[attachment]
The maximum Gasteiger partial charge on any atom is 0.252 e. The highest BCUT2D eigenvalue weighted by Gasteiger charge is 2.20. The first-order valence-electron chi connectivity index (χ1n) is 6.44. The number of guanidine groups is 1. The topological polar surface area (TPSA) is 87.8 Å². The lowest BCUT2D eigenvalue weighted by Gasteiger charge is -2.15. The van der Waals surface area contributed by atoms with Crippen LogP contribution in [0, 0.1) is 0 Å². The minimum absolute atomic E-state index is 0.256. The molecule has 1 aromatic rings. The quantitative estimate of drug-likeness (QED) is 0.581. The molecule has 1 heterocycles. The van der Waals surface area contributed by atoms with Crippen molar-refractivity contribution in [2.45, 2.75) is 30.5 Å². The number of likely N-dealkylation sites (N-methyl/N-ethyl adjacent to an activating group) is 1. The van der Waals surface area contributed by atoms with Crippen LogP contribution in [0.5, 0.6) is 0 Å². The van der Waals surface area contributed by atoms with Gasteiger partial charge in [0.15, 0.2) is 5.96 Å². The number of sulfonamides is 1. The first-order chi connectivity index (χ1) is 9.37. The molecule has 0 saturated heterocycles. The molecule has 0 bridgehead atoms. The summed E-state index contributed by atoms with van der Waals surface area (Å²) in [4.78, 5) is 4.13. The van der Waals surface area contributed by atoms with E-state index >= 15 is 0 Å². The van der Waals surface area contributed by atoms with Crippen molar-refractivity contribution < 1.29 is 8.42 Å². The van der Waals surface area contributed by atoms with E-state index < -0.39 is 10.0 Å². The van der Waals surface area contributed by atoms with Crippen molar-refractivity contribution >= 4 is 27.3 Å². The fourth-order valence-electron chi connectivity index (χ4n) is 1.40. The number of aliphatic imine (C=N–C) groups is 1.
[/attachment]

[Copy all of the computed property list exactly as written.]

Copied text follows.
The maximum Gasteiger partial charge on any atom is 0.252 e. The highest BCUT2D eigenvalue weighted by Gasteiger charge is 2.20. The first-order valence-electron chi connectivity index (χ1n) is 6.44. The number of guanidine groups is 1. The topological polar surface area (TPSA) is 87.8 Å². The lowest BCUT2D eigenvalue weighted by Gasteiger charge is -2.15. The van der Waals surface area contributed by atoms with Crippen LogP contribution in [0, 0.1) is 0 Å². The minimum absolute atomic E-state index is 0.256. The molecule has 1 aromatic rings. The quantitative estimate of drug-likeness (QED) is 0.581. The molecule has 1 heterocycles. The van der Waals surface area contributed by atoms with Crippen molar-refractivity contribution in [2.45, 2.75) is 30.5 Å². The number of likely N-dealkylation sites (N-methyl/N-ethyl adjacent to an activating group) is 1. The van der Waals surface area contributed by atoms with Crippen LogP contribution in [0.5, 0.6) is 0 Å². The van der Waals surface area contributed by atoms with Gasteiger partial charge in [0.15, 0.2) is 5.96 Å². The number of sulfonamides is 1. The first-order chi connectivity index (χ1) is 9.37. The molecule has 0 saturated heterocycles. The molecule has 0 bridgehead atoms. The summed E-state index contributed by atoms with van der Waals surface area (Å²) in [4.78, 5) is 4.13. The van der Waals surface area contributed by atoms with E-state index >= 15 is 0 Å². The van der Waals surface area contributed by atoms with Crippen molar-refractivity contribution < 1.29 is 8.42 Å². The van der Waals surface area contributed by atoms with E-state index < -0.39 is 10.0 Å². The van der Waals surface area contributed by atoms with Crippen molar-refractivity contribution >= 4 is 27.3 Å². The fourth-order valence-electron chi connectivity index (χ4n) is 1.40. The number of aliphatic imine (C=N–C) groups is 1.